Everyone is up in arms about Facebook ads. Sure the social network giant needs to improve its business model, which is mostly driven through advertising dollars, to help investors gain confidence and bring that stock price back up. And yes, there are those in the social space that are concerned about Facebook’s ability to do so and are, thus, watching closely.
But it seems that nearly everyone who is talking about Facebook these days is talking about he advertising model, not the actual reason people go there or the utility the network serves. I’ll admit, if they don’t fix the advertising prospects and make more brands happy with what they can get in return in dealing with Facebook financially, some serious reinvention will need to happen for the company to remain the industry’s Alpha dog. But there’s an important piece of data in this whole conversation I’m astounded people aren’t recognizing a bit more.
The average click-through rate on a Facebook ad is .051 percent. It takes 2,000 impressions of your ad before one person will click on it.
Brian Solis has a very interesting post that discusses how Facebook is making more information on click and conversion tracking available to advertisers. Who are only going to see a .051 percent click through rate.
Fellow Altimeter analyst Jeremiah Owyang has been trumpeting the future of brands being noticed in that they will have to pay for that notice. Instead of seeing brands looking at the reality of Facebook’s metrics (.051 percent CTR) and predicting brands will say, “No thanks,” the industry analysts are essentially predicting that Facebook will be God and brands will be stupid.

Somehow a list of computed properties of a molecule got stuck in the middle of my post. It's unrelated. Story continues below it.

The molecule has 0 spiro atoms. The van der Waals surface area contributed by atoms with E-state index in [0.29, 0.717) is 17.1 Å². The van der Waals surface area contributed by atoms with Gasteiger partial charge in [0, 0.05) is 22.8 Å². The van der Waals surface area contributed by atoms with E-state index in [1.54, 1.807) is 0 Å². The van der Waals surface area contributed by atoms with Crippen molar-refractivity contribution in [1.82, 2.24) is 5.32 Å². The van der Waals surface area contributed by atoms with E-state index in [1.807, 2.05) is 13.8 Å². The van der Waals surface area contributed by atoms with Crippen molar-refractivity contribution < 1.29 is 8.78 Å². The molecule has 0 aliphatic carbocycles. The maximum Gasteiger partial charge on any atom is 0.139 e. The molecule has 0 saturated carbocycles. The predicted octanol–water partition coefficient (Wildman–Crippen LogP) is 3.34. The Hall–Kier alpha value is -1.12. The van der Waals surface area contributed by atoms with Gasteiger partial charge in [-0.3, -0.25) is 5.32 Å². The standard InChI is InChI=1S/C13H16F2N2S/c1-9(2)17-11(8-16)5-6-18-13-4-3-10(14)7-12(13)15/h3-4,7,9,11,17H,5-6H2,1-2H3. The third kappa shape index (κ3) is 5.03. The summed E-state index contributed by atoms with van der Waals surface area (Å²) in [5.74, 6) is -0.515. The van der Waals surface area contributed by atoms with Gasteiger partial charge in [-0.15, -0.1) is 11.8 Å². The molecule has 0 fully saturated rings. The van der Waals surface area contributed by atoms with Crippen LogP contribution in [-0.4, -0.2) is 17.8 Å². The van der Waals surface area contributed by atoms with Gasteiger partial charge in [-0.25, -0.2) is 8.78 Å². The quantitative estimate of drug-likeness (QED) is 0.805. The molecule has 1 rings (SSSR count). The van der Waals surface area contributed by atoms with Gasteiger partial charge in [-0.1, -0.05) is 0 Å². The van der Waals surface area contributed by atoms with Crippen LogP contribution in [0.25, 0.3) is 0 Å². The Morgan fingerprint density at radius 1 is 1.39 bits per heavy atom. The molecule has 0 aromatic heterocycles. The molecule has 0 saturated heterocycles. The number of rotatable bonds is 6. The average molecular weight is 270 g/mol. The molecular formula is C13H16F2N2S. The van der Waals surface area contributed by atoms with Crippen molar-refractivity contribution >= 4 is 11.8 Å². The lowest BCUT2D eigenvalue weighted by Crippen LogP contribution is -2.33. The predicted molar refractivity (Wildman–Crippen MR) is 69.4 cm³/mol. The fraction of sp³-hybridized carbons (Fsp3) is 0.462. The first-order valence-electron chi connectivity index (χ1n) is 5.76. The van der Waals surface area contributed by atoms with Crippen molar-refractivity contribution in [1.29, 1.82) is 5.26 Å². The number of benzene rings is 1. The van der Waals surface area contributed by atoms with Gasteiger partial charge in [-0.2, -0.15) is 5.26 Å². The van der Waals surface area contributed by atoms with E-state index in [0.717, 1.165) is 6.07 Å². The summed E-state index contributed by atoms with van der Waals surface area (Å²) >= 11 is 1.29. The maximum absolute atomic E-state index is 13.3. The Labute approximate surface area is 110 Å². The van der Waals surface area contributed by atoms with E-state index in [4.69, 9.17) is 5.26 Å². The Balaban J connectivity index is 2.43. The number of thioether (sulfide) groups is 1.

I’m optimistic that most brand managers and CMOs aren’t morons. I think some will continue to experiment with Facebook’s new ads-in-the-newstream concept. But most will be disappointed with the metrics and divert that money elsewhere. Mind you, it’s probably not because Facebook ads won’t work, but rather brands generally suck at content. The new ads-in-newstream concept puts the onus of creating compelling content on the shoulders of the brands. THAT’s where Facebook’s model will fail for most.
For the content-minded and capable, Facebook ads will be useful. Click-through-rates will be good. But they won’t likely be light years better than .051 percent. And when strong SEO and even PPC campaigns can turn in rates hundreds of times more effective and traditional advertising can still motivate and move masses of people to a conversion point at once, .051 percent will prove crucial in this whole conversation.
Why are we wasting so much energy talking about an advertising platform and network that is so infinitesimally poor at delivering value?
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